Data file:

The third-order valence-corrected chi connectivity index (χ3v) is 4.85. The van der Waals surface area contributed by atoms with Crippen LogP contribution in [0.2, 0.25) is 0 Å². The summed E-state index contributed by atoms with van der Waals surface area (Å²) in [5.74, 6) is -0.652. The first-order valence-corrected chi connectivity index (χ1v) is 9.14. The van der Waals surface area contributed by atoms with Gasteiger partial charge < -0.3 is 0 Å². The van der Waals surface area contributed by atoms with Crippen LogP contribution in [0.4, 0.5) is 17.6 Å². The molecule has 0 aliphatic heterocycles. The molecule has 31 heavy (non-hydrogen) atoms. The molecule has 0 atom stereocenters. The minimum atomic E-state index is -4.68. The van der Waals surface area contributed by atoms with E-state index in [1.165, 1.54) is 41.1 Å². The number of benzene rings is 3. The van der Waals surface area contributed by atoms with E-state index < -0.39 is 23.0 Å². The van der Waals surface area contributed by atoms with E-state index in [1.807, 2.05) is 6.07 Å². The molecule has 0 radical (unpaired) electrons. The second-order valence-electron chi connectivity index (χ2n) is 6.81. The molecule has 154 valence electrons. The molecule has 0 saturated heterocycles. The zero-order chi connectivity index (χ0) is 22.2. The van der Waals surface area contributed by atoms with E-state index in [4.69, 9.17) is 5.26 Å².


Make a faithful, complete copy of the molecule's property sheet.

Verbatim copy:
The third-order valence-corrected chi connectivity index (χ3v) is 4.85. The van der Waals surface area contributed by atoms with Crippen LogP contribution in [0.2, 0.25) is 0 Å². The summed E-state index contributed by atoms with van der Waals surface area (Å²) in [5.74, 6) is -0.652. The first-order valence-corrected chi connectivity index (χ1v) is 9.14. The van der Waals surface area contributed by atoms with Gasteiger partial charge < -0.3 is 0 Å². The van der Waals surface area contributed by atoms with Crippen LogP contribution in [0.4, 0.5) is 17.6 Å². The molecule has 0 aliphatic heterocycles. The molecule has 31 heavy (non-hydrogen) atoms. The molecule has 0 atom stereocenters. The minimum atomic E-state index is -4.68. The van der Waals surface area contributed by atoms with E-state index in [1.165, 1.54) is 41.1 Å². The number of benzene rings is 3. The van der Waals surface area contributed by atoms with E-state index < -0.39 is 23.0 Å². The van der Waals surface area contributed by atoms with E-state index in [1.807, 2.05) is 6.07 Å². The molecule has 0 radical (unpaired) electrons. The second-order valence-electron chi connectivity index (χ2n) is 6.81. The molecule has 154 valence electrons. The molecule has 0 saturated heterocycles. The zero-order chi connectivity index (χ0) is 22.2. The van der Waals surface area contributed by atoms with E-state index in [4.69, 9.17) is 5.26 Å².